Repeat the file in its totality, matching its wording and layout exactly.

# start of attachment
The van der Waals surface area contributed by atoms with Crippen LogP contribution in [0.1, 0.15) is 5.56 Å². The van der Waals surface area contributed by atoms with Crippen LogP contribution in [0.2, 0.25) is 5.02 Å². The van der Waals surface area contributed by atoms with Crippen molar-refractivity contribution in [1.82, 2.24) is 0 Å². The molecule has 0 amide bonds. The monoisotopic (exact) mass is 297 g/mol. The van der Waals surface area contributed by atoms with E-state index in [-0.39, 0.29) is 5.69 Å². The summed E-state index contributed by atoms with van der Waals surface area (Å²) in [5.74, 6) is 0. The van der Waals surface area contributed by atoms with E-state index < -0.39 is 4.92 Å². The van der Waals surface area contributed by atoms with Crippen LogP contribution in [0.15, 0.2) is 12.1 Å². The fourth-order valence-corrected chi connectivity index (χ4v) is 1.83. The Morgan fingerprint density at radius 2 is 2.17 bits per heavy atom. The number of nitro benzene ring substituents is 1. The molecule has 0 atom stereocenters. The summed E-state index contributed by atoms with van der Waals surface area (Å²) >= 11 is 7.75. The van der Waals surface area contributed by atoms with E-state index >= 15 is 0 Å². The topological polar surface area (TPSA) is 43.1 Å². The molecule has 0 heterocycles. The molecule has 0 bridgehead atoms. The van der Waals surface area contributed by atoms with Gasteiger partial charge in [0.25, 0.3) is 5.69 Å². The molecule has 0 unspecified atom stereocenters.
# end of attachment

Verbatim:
The van der Waals surface area contributed by atoms with Crippen LogP contribution in [0.1, 0.15) is 5.56 Å². The van der Waals surface area contributed by atoms with Crippen LogP contribution in [0.2, 0.25) is 5.02 Å². The van der Waals surface area contributed by atoms with Crippen molar-refractivity contribution in [1.82, 2.24) is 0 Å². The molecule has 0 amide bonds. The monoisotopic (exact) mass is 297 g/mol. The van der Waals surface area contributed by atoms with E-state index in [-0.39, 0.29) is 5.69 Å². The summed E-state index contributed by atoms with van der Waals surface area (Å²) in [5.74, 6) is 0. The van der Waals surface area contributed by atoms with E-state index < -0.39 is 4.92 Å². The van der Waals surface area contributed by atoms with Crippen LogP contribution in [0.15, 0.2) is 12.1 Å². The fourth-order valence-corrected chi connectivity index (χ4v) is 1.83. The Morgan fingerprint density at radius 2 is 2.17 bits per heavy atom. The number of nitro benzene ring substituents is 1. The molecule has 0 atom stereocenters. The summed E-state index contributed by atoms with van der Waals surface area (Å²) >= 11 is 7.75. The van der Waals surface area contributed by atoms with E-state index >= 15 is 0 Å². The topological polar surface area (TPSA) is 43.1 Å². The molecule has 0 heterocycles. The molecule has 0 bridgehead atoms. The van der Waals surface area contributed by atoms with Gasteiger partial charge in [0.25, 0.3) is 5.69 Å². The molecule has 0 unspecified atom stereocenters.